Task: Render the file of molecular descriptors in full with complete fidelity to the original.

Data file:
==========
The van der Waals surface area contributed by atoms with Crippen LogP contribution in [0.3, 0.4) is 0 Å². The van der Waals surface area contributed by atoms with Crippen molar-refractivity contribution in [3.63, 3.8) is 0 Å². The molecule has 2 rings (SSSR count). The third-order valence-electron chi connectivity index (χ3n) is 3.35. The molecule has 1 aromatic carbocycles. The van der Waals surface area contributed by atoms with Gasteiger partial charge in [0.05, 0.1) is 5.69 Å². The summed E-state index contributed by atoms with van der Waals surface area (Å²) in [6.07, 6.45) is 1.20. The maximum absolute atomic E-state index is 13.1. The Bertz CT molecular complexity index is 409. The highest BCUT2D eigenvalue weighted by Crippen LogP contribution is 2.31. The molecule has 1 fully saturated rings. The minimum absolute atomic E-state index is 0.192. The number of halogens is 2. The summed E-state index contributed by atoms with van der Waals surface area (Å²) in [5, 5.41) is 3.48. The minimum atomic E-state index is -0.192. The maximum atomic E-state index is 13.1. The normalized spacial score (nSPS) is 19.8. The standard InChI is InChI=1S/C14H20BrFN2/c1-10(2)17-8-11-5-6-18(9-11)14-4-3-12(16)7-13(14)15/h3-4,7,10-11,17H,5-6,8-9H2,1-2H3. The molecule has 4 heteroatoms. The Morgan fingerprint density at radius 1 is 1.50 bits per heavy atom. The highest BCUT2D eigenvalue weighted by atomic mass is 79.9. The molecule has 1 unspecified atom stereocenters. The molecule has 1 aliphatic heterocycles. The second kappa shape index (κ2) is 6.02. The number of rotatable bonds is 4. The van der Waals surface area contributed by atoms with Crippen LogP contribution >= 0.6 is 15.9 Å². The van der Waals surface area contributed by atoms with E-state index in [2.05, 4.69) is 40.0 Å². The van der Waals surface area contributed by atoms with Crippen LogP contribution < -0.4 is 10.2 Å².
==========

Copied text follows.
The van der Waals surface area contributed by atoms with Crippen LogP contribution in [0.3, 0.4) is 0 Å². The van der Waals surface area contributed by atoms with Crippen molar-refractivity contribution in [3.63, 3.8) is 0 Å². The molecule has 2 rings (SSSR count). The third-order valence-electron chi connectivity index (χ3n) is 3.35. The molecule has 1 aromatic carbocycles. The van der Waals surface area contributed by atoms with Gasteiger partial charge in [0.05, 0.1) is 5.69 Å². The summed E-state index contributed by atoms with van der Waals surface area (Å²) in [6.07, 6.45) is 1.20. The maximum absolute atomic E-state index is 13.1. The Bertz CT molecular complexity index is 409. The highest BCUT2D eigenvalue weighted by Crippen LogP contribution is 2.31. The molecule has 1 fully saturated rings. The minimum absolute atomic E-state index is 0.192. The number of halogens is 2. The summed E-state index contributed by atoms with van der Waals surface area (Å²) in [5, 5.41) is 3.48. The minimum atomic E-state index is -0.192. The maximum atomic E-state index is 13.1. The normalized spacial score (nSPS) is 19.8. The standard InChI is InChI=1S/C14H20BrFN2/c1-10(2)17-8-11-5-6-18(9-11)14-4-3-12(16)7-13(14)15/h3-4,7,10-11,17H,5-6,8-9H2,1-2H3. The molecule has 4 heteroatoms. The Morgan fingerprint density at radius 1 is 1.50 bits per heavy atom. The highest BCUT2D eigenvalue weighted by atomic mass is 79.9. The molecule has 1 unspecified atom stereocenters. The molecule has 1 aliphatic heterocycles. The second kappa shape index (κ2) is 6.02. The number of rotatable bonds is 4. The van der Waals surface area contributed by atoms with Crippen LogP contribution >= 0.6 is 15.9 Å². The van der Waals surface area contributed by atoms with E-state index in [2.05, 4.69) is 40.0 Å². The van der Waals surface area contributed by atoms with Crippen LogP contribution < -0.4 is 10.2 Å².